Welcome to Winning Against Eosinophilic Esophagitis

I wanted to start this blog to share with people the challenges families face when a child suffers from the condition called Eosinophilic Esophagitis. I didn’t know anything about food allergies or eosinophilic esophagitis (EE) prior to my son being born in 2004. Since this all began, we’ve been through so much. In my desperation and search for information and support I have read so many other stories about children with EE. Some of those stories brought me to tears and have made me truly grateful that our situation is what it is, and not any worse. My heart goes out to all the families dealing with EE and food allergies, no matter how little or how much it affects you. I’m hoping that by sharing our story more people will become aware of this condition, and that it might help some families get some support or answers. I know for a long time we didn’t even know what was going on, but now we have a diagnosis that we can work with. I hope that we all lead a winning battle against this life changing condition.

To read about our story, scroll down toward the bottom of this page.

Tuesday, May 13, 2008

Eosinophilic Esophagitis Support Group

I recently joined up with a Yahoo group and APFED to meet other families dealing with EE. Both have started local support groups! So last Saturday my son and I drove up to San Francisco to meet some other families.

It was a really nice experience. There was an excellent GI at the meeting who volunteered her time to help give us some answers, Dr. Christine Nguyen. We got to meet other families and hear their stories of delayed diagnosis and mis-diagnosis. Very frustrating. We discussed things we've been told, things we've tried, things we plan to try, etc. We're all doing our best to gather information and figure this our for our kids. We also talked about how our kids are managing despite their challenges. I can't imagine being as happy and well adjusted not being able to eat food(s) like some of these kids. All of the kids there were wonderful!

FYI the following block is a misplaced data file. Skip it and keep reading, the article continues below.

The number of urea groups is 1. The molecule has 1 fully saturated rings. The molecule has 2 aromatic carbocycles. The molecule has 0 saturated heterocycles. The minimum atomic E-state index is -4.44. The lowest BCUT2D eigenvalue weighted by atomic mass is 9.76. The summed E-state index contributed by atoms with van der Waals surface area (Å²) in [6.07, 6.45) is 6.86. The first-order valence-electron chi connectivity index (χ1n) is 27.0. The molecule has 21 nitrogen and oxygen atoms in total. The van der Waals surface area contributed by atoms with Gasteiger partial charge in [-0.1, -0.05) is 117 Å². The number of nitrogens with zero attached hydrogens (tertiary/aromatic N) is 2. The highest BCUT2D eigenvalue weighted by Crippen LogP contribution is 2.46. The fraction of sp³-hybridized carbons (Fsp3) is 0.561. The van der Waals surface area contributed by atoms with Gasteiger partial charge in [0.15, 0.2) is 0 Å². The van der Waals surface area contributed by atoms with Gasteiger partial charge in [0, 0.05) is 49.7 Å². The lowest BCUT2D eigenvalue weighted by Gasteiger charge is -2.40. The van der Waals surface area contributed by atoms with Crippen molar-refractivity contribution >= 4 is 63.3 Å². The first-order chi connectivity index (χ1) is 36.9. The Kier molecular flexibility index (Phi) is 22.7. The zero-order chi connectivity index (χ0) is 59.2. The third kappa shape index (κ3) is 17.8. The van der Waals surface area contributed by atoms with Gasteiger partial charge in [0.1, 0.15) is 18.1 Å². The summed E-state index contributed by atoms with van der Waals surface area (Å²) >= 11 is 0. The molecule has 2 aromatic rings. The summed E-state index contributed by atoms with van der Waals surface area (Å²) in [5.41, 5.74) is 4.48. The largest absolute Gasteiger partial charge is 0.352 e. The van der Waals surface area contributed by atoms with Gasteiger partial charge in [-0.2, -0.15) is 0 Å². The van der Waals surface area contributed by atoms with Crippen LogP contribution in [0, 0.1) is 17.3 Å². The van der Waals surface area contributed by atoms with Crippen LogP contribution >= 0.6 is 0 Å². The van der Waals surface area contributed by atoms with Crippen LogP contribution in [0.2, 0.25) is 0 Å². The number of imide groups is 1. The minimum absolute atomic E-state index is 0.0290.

The other benefit is that the kids got to meet others that have similar issues. I know my son was excited to go to the meeting because he wanted to talk to the other kids about all the allergies he has. Finally someone who would understand what he's talking about. Other kids just kind of look at him and have no clue what he's talking about. But in the end, I don't think the kids sat and talked about their health. Instead, they played together and had a fun time. It just goes to show that they're really truly just kids and just want to have fun.

We look forward to the next meeting and continuing our relationship with our new friends.


Debby said...

So glad to read your story...Our daughter, Stephanie was much like your son...very healthy, even chubby baby, born in 2005. She ate everything~!!! However, by the age of 3 we still couldn't get her potty trained because her bowel movements were so runny. Constant blow-outs!!! UGH! Thinking back on her first 3 years we also realized that she threw up more than most kids. She'd cough and get sick, get mad and get sick, etc. So we went to GI specialist. Coming out of her scope the GI said, "look at all of that furrowing on her throat. We took biopsies and I think that she has EE. We'll know more in a week when we get the results". Well, she called back a week later and yes, Steph has EE. that was sort of "the end of it". Not much more was said at that time. When talking to a friend at church, who's son had some disease we could never remember, Chrissy said, "OMG, that's what Peter has!" We made lots of visits with our friends to learn more about the disease. A year later I still don't feel like I understand it. Steph, according to RAST is allergic to egg and milk, but it doesn't show on patch testing. We are active in our support group, but haven't gone to Cincinnati Clinic like most of them have. We are now working with a new GI/Allery & Immunologist who is studying EE. Love Dr. Maya in Buffalo. We are currently waiting a return visit to get results from Steph's scope and PH probe testing a few weeks ago.
I really don't get on chats or anything, b/c 1. I don't have time, 2. Steph seems so "normal" as oppossed to other kids I read about with an extensive list of food allergies. Sometimes it doesn't seem like she "fits the profile", but I am learning that EE is everchanging and doesn't have to look just one way. Thanks for your story and letting me get mine out!